India’s investments at these two installations, Farkhor and Ayni, opens up the possibility of a second “Great Game” over Central Asia, with Russia, India, and even the United States pursuing their interests in the same geographic area. For the United States, the focus remains on continuing the withdrawal in Afghanistan and performing counterterrorism missions. India is attempting to improve its strategic position in the Middle East in order to counter Pakistan. Russia, meanwhile, is attempting to retain its sphere of influence over the former Soviet republics. None of these goals necessarily conflict with each other, but they all rely on overlapping partnerships with nations whose geographical placement continues to be a blessing and a curse.
Whose home turf?
According to Kaplan’s recent work, the recent spate of base-building would fit in perfectly with Mackinder’s theory of geostrategic dominance via Central Asia. But recently, this dominance is hard to find. The United States, the world’s foremost and arguably only great power, has de-emphasized Central Asia as it winds down the War on Terror. President Obama’s Asia pivot will require fewer air squadrons and troops forward-deployed in the Middle East and Central Asia.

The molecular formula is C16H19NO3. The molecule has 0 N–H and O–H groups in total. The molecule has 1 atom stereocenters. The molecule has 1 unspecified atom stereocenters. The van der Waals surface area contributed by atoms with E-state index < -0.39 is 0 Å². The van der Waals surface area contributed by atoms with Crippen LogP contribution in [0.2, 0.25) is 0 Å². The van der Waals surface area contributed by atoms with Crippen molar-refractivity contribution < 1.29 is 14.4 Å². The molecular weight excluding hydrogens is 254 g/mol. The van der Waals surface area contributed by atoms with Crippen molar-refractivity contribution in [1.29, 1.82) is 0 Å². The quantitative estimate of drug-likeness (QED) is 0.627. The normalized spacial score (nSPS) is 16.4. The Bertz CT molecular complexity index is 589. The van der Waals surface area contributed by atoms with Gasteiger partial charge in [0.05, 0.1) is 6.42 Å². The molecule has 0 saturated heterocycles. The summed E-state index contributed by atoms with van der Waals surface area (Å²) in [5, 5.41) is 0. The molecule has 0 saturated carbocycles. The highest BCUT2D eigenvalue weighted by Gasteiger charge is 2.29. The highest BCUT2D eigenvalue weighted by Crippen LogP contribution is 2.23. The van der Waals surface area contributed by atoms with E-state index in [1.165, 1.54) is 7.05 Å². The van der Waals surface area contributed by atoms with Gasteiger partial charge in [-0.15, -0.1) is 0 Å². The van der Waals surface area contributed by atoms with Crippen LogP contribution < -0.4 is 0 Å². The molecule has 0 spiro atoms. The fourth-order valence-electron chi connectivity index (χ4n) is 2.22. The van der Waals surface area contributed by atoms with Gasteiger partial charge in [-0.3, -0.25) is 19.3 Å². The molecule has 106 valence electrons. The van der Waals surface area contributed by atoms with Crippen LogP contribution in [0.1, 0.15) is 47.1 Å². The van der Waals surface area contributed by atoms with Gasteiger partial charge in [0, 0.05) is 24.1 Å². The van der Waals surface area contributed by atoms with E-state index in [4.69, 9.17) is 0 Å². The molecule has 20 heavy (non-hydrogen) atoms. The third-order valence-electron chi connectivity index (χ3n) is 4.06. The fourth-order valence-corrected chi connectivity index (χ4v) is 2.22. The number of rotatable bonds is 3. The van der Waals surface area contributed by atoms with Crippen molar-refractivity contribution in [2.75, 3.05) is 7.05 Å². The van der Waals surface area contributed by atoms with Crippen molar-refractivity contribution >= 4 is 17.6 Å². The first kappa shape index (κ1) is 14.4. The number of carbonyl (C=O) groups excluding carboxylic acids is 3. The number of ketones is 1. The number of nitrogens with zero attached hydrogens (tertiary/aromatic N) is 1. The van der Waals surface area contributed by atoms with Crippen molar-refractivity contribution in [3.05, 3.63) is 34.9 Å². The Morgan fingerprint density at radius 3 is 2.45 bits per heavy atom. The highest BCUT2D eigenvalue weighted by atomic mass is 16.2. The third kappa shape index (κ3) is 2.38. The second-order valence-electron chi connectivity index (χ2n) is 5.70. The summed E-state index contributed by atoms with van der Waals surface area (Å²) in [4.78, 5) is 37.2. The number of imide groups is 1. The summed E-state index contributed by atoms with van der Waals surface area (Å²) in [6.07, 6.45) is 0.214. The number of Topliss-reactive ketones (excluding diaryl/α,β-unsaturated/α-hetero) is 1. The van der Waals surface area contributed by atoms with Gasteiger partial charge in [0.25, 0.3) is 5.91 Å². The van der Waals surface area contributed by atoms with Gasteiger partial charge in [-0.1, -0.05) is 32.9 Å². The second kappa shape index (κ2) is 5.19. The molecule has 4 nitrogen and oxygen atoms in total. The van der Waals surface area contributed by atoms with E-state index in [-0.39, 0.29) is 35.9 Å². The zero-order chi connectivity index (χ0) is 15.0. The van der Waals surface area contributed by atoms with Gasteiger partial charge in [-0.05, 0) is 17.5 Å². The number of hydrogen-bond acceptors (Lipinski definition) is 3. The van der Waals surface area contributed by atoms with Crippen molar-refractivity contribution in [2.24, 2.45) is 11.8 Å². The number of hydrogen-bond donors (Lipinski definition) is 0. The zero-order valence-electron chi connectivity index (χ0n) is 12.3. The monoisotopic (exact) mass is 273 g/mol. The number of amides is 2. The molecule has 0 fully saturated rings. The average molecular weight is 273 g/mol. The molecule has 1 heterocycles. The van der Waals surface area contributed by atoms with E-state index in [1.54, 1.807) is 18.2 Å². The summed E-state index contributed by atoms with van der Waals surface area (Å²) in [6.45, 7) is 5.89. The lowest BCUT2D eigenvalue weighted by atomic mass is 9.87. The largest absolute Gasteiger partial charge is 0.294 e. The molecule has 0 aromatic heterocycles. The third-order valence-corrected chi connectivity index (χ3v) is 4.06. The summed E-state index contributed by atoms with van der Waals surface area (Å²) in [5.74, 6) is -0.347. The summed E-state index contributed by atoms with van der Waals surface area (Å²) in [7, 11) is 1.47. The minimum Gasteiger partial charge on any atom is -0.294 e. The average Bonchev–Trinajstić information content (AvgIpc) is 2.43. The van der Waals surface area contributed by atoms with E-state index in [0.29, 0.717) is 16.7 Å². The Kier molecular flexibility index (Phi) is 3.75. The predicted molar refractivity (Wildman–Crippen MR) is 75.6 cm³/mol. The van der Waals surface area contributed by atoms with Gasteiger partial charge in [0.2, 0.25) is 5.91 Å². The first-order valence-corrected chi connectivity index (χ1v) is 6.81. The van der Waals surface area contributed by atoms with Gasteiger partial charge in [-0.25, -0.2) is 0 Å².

Meanwhile, Russia, the regional hegemon, has reduced its focus on Central Asia as well. Its commitments to upholding its interests in both Syria and separatist Ukraine have depleted Russian influence and capabilities in the region. Moreover, while India still faces challenges from its perennial strategic adversary Pakistan, there has been a lull in the conflict between the two nations, relaxing the need for more Central Asian perches for Indian jets prepositioned for war. Central Asia remains the world’s heartland, but none of the great powers on the periphery have pressing strategic business to attend to in the area.